So you want to know about growing apples in INDIA
Apples are perfect in the any garden; they grow well when planted in the ground and in pots.
Our multi-grafted fruit salad trees require no second tree for pollination! Plus, you can plant them anytime of the year.
Apples are commonly grown in cooler regions, but did you know there are also low chill varieties that will grow in the subtropics? Keep on reading to find out more about growing this scrumptious practical fruit in your own garden.
Climate: We graft with varieties that are suited to all climates of Australia. Choose from red, yellow or green skin apples.
Varieties for All Climates (+Subtropics) are:
- Red Lady
- Tropical Sweet
- Golden Dorset
- Granny Smith*
- Green Glow
Varieties for Cold Climates are:
* Granny Smith is suitable for both all and cold climates.
For information on the varieties we graft with, go to the Tree Information Tab - you'll also find our interactive climate map here and will be able to check which of our Apple Fruit Salad trees will grow in your area.
Position: Best to place in a sunny spot, which gets at least six hours of sunshine a day. The soil should be well draining and slightly acidic. For more information you can read further “how to check that your fruit trees soil is healthy”. Take into consideration the mature height and width when planted in the ground of the apple tree when deciding on a final spot. Consider growing your apple tree along a stone or brick wall – espalier; looks fantastic!
Height: 2.5 m Width: 2 m
When it comes to pots the bigger the pot the bigger the tree. The size of the tree and the amount of the fruit you harvest will be determined by the size of the pot.
Planting out in the garden: Quarter fill a bucket and soak to wet all roots (overnight is best) prior to planting out. Prepare the hole first; dig the hole twice as wide as the pot and to a depth of 2/3, leaving about a 1/3 above ground this will ensure good drainage. Spread out the roots a little before placing in the hole then place a mound of good top- soil around the tree. Stake the tree to secure.
Larger Pot Growing: Quarter fill a bucket and soak to wet all roots. Remove from pot by cutting the black bag with a knife. Start with a small pot around 30-40cm in diameter and gradually replace with a larger pot each year, up to half a wine barrel, to a wine barrel. If you do decide to plant your apple tree in a very large pot to start off with, remember to fertilise more often and to freshen up the soil every couple of years. Find out more about growing Fruit Salad Trees in pots here.
Moving your fruit tree from the pot to the ground: Some people decide to plant into the ground after some years in a pot simply because they want more fruit from a bigger tree, and so they allow it to grow to its full height. If possible, early winter is the best time to transplant into the ground.
Feeding and watering: Make sure the soil around your apple tree doesn’t get to dry; especially in Spring and Summer as this can affect your fruit yield. In Spring apply fertilisers high in potassium to encourage a good harvest of fruit and at the end of winter animal manure has lots of nutrients to kick start your apple tree. Slow release fertilisers with trace elements are a good option for the lazy gardener. Additional liquid fertilising of liquid kelp/worm wee throughout the year will help your apple tree fight off any nasty pests and diseases that may be lurking around by providing nutritional support.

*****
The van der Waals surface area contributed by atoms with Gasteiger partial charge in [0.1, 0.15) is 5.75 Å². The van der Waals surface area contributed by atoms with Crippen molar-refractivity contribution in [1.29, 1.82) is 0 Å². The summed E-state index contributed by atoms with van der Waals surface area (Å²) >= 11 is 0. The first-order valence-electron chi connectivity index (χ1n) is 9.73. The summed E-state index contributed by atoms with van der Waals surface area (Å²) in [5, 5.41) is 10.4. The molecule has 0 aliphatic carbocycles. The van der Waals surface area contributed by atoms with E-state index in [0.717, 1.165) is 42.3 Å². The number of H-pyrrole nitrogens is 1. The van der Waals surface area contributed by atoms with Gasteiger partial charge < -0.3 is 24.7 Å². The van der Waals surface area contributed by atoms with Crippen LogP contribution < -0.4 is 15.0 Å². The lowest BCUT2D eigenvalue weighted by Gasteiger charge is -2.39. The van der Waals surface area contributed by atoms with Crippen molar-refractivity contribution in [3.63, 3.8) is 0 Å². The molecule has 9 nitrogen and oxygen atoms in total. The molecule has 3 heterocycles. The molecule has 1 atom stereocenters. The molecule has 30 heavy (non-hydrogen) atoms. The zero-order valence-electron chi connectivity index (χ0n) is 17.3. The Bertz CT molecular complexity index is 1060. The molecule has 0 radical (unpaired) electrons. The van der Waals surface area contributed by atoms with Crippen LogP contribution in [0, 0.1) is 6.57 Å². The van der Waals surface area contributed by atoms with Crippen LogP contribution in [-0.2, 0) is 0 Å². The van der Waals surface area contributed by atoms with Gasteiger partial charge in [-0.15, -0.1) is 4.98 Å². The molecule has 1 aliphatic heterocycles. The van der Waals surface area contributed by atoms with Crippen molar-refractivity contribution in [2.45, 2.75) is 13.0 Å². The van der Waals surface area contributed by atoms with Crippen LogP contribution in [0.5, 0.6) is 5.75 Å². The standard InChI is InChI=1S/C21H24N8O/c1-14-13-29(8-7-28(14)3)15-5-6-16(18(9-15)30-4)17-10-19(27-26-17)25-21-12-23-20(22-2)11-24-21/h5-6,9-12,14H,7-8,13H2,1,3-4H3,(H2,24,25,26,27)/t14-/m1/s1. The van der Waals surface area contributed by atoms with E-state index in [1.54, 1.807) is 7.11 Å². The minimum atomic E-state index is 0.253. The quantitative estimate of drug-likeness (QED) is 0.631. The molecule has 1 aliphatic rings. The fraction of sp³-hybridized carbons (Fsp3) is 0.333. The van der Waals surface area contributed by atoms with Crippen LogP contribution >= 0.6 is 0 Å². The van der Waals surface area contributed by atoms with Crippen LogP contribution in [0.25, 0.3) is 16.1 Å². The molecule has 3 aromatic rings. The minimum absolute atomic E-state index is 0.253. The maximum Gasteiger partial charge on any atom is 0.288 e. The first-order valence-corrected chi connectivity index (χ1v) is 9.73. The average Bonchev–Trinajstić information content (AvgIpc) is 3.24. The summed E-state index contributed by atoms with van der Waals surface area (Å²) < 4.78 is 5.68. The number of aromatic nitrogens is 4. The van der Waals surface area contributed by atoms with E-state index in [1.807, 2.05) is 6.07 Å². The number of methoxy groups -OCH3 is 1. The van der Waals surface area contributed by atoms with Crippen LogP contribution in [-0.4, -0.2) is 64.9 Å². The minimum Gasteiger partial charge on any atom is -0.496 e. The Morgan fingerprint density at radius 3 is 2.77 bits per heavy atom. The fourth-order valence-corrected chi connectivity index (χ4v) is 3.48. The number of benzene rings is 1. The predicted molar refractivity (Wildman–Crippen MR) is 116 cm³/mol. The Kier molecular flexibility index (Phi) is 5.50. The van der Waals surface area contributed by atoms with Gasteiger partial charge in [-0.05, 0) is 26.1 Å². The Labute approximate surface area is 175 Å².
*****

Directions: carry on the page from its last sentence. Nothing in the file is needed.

- Balancing: Is extremely important! Keep up your balancing every few weeks to help keep the growing energy balanced between all of the grafted varieties on your Fruit Salad tree in the warmer months – this can be reduced to once a month during the cooler season.
- Companion Planting: Placing climbing nasturtium (repels coddling moth), chives (helps prevent apple scab) dill, comfrey, tansy near your apple tree are great varieties to start with in attracting beneficial insects.
- Annual Spraying: Over winter either apply a lime sulphur or copper oxychloride spray to help control fungal diseases like apple scab.
- Pest and disease prevention: Keeping the area under your apple tree clean; remove any fallen fruit and leaves. Balance your tree regularly to allow for better light and air circulation. Watch out for coddling moth and fruit fly!
- Frost: As Spring temperatures often fluctuate it is always good to think about protecting your blossoms from frost.
- Thinning Fruit: During the fruiting season it is a good idea to thin your fruit crop. If you have too much fruit or if they are rubbing together take out the smallest fruit to encourage the tree to put its energy into growing larger healthier fruit.
- Remove any rootstock growth! When you receive your apple fruit salad tree, you will notice some marks on the central stem of the tree (the rootstock tree). These are indicating the exact location of each graft and their anchor points. DO NOT ever cut these off! This is where your fruiting branches begin to grow. YOU MUST remove any other shoots that may grow from anywhere along the main central stem of the rootstock tree AND also remove shoots that come from the soil. You want all of the energy that the rootstock stem is supplying to go to the grafts to produce healthy branch work so that you can have delicious fruit.
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Fruit Salad Trees make perfectly different gifts!
Our gift cards are emailed instantly, so give the gift that keeps on giving! Let them choose the fruit to grow on their tree, and we'll deliver to their doorstep, Australia wide. If you'd like to surprise them with a Fruit Salad Tree, choosing the fruit can be difficult, so here's our guide to choosing the different fruit for your loved one to grow!
You can also check out our current specials here!
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